All Astronautical Evolution posts in 2017:

Six Principles of a Sustainable Manned Mars Programme (June)

Pale Red Dot: Mars comes to Oxford (May)

Back to 2016:

Elon Musk and Mars: Looking for a Snowball Effect (Oct.)

New in 2015:

Short story The Marchioness

AE posts:

2017: Mars…

2016: Stragegic goal for manned spaceflight…

2015: The Pluto Controversy, Mars, SETI…

2014: Skylon, the Great Space Debate, exponential growth, the Fermi “paradox”…

2013: Manned spaceflight, sustainability, the Singularity, Voyager 1, philosophy, ET…

2012: Bulgakov vs. Clarke, starships, the Doomsday Argument…

2011: Manned spaceflight, evolution, worldships, battle for the future…

2010: Views on progress, the Great Sociology Dust-Up…

Chronological index

Subject index

General essays:

Index to essaysincluding:

Talk presented to students at the International Space University, May 2016

Basic concepts of Astronautical Evolution

Options for Growth and Sustainability

Mars on the Interstellar Roadmap (2015)

The Great Sociology Debate (2011)

Building Selenopolis (2008)


Issue 132, 20 May 2017 – 48th Apollo Anniversary Year

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Pale Red Dot: Mars comes to Oxford

No artificial gravity for NASA’s Mars astronauts

One of the more significant comments at the Oxford Martin School’s recent Mars panel discussion came from Dr Ellen Stofan, former NASA Chief Scientist, when she agreed that the long-term solution for human travel between Earth and Mars would require artificial gravity, but that NASA does not have the money to develop this right now.

Pale Red Dot

She was responding to Andy Weir, author of the popular novel and movie The Martian, who had mentioned the artificial gravity produced in spinning wheels in amusement parks. But apparently this technology is too advanced for NASA, or else perhaps it would make interplanetary travel too easy. Fans of The Martian will remember the luxurious accommodation shown in the movie aboard the Earth–Mars ferry Hermes, complete with its rotating passenger modules.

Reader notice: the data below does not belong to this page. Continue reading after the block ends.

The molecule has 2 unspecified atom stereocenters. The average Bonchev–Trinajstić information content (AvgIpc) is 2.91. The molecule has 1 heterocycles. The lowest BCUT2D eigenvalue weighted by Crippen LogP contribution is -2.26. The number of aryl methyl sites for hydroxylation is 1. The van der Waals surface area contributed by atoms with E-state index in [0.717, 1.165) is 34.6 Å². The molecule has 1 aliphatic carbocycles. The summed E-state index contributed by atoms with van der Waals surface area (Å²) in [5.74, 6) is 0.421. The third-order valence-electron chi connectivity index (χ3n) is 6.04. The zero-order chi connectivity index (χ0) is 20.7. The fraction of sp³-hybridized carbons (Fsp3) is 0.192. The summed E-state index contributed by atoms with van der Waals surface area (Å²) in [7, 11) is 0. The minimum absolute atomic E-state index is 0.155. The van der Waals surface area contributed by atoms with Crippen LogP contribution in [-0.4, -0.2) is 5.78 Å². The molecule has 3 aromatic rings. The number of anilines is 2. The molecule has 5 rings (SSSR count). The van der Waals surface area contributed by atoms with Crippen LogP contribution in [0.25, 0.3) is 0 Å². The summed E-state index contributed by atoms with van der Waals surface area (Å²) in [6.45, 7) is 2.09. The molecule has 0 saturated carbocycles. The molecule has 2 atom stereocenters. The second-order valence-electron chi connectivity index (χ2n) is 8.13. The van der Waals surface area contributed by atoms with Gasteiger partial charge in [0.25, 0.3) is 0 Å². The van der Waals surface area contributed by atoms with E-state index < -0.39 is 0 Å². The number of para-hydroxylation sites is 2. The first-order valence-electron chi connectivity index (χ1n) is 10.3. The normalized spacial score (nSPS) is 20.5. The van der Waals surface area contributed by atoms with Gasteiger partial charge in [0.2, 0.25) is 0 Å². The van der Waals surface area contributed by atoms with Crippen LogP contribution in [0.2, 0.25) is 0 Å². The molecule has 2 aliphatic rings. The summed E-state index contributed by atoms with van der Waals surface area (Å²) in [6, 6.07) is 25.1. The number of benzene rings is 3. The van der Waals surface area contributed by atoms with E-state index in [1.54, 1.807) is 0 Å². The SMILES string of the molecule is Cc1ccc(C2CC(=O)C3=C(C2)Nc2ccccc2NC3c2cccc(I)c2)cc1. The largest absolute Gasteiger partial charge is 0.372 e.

In other words, NASA remains focused on trying to relive the glory days of Apollo, rather than on developing the technologies that will actually be needed for the permanent expansion of our civilisation into the rest of the Solar System.

Mars for science and possible eventual settlement

Dr Colin Wilson, an atmospheric scientist at the University of Oxford and ESA, was more interested in the science to be done on Mars. The conditions there made researching Mars like looking into Earth’s own past, with obviously the big question still being: did life ever emerge on the Red Planet? He envisaged the future of Mars as being like that of Antarctica, with research bases but no permanent settlement for the foreseeable future. Though he did also envisage another possibility: where some wealthy entrepreneur leapfrogs official humans to Mars programmes by sending colonists on a one-way trip there, which would be much cheaper than having to set up a full two-way transport network.

Libby Jackson, the UK Space Agency human spaceflight manager, discussed the dangers of the journey to Mars and the stay there, including radiation, microgravity and isolation. She did not see the planet being colonised soon, unless a very large sum of money was spent on it. Andy Weir agreed that a self-sustaining Mars settlement is still centuries away.

Ellen Stofan made the important point that, because of its closeness, the Moon can become a tourist destination, and therefore there will be hotels on the Moon before settlements on Mars. But she did not say what NASA was doing to stimulate the growth of the space tourism industry.

The public fascination with Mars continues

The main take-away message seems to be that Mars still evokes public fascination. The event was the first of a series of events at the Oxford Martin School under the general heading of “Grand Challenges in Environmental Research”. It was free to attend and tickets were quickly snapped up, so that the organisers were forced to enlarge the meeting space to make room for more attendees.

The questions asked at the beginning of the session did not receive any definitive answers:

But the take-home message from both Andy Weir and Ellen Stofan was a useful contradiction of the popular fantasy of Mars as an escape from the problems of Earth: it is easier to fix Earth’s problems than it is to colonise Mars. Yet sending astronauts to Mars is still valuable for their role in shedding light on the fundamental question: is humanity alone in the Universe? And Colin Wilson reminded us that the money spent by space agencies is still very small in comparision with government expenditures on other things.

The event is recorded for posterity on the Oxford Martin School’s channel YouTube.

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